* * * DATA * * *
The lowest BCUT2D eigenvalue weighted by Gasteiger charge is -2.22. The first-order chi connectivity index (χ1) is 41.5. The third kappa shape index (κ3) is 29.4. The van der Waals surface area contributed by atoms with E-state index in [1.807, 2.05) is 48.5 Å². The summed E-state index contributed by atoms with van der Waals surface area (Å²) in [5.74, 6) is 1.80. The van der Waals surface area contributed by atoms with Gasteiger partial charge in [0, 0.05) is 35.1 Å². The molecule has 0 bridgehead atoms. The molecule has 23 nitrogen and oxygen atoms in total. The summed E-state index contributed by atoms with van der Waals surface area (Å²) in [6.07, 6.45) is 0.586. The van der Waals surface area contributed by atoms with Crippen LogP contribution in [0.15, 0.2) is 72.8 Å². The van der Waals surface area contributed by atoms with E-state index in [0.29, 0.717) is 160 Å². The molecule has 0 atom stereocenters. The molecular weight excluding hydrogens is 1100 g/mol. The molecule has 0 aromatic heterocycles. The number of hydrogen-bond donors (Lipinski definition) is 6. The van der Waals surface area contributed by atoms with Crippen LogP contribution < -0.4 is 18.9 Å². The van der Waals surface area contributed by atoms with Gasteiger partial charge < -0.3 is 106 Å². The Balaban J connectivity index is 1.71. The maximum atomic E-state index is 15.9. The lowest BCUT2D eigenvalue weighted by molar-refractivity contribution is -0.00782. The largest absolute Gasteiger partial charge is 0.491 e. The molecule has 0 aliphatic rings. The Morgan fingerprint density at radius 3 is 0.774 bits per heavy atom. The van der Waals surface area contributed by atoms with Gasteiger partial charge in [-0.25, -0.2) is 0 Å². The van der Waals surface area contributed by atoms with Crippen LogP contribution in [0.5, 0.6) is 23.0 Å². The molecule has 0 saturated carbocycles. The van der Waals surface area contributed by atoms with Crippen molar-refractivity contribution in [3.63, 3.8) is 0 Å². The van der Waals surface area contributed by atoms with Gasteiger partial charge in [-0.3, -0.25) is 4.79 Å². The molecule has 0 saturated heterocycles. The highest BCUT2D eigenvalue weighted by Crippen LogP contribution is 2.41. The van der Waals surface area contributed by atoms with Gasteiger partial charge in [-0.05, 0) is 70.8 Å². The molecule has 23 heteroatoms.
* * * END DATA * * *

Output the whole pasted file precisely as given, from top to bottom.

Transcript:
The lowest BCUT2D eigenvalue weighted by Gasteiger charge is -2.22. The first-order chi connectivity index (χ1) is 41.5. The third kappa shape index (κ3) is 29.4. The van der Waals surface area contributed by atoms with E-state index in [1.807, 2.05) is 48.5 Å². The summed E-state index contributed by atoms with van der Waals surface area (Å²) in [5.74, 6) is 1.80. The van der Waals surface area contributed by atoms with Gasteiger partial charge in [0, 0.05) is 35.1 Å². The molecule has 0 bridgehead atoms. The molecule has 23 nitrogen and oxygen atoms in total. The summed E-state index contributed by atoms with van der Waals surface area (Å²) in [6.07, 6.45) is 0.586. The van der Waals surface area contributed by atoms with Crippen LogP contribution in [0.15, 0.2) is 72.8 Å². The van der Waals surface area contributed by atoms with E-state index in [0.29, 0.717) is 160 Å². The molecule has 0 atom stereocenters. The molecular weight excluding hydrogens is 1100 g/mol. The molecule has 0 aromatic heterocycles. The number of hydrogen-bond donors (Lipinski definition) is 6. The van der Waals surface area contributed by atoms with Crippen LogP contribution < -0.4 is 18.9 Å². The van der Waals surface area contributed by atoms with Gasteiger partial charge < -0.3 is 106 Å². The Balaban J connectivity index is 1.71. The maximum atomic E-state index is 15.9. The lowest BCUT2D eigenvalue weighted by molar-refractivity contribution is -0.00782. The largest absolute Gasteiger partial charge is 0.491 e. The molecule has 0 aliphatic rings. The Morgan fingerprint density at radius 3 is 0.774 bits per heavy atom. The van der Waals surface area contributed by atoms with Gasteiger partial charge in [-0.25, -0.2) is 0 Å². The van der Waals surface area contributed by atoms with Crippen LogP contribution in [0.5, 0.6) is 23.0 Å². The molecule has 0 saturated carbocycles. The van der Waals surface area contributed by atoms with Crippen molar-refractivity contribution in [3.63, 3.8) is 0 Å². The van der Waals surface area contributed by atoms with Gasteiger partial charge in [-0.3, -0.25) is 4.79 Å². The molecule has 0 saturated heterocycles. The highest BCUT2D eigenvalue weighted by Crippen LogP contribution is 2.41. The van der Waals surface area contributed by atoms with Gasteiger partial charge in [-0.05, 0) is 70.8 Å². The molecule has 23 heteroatoms.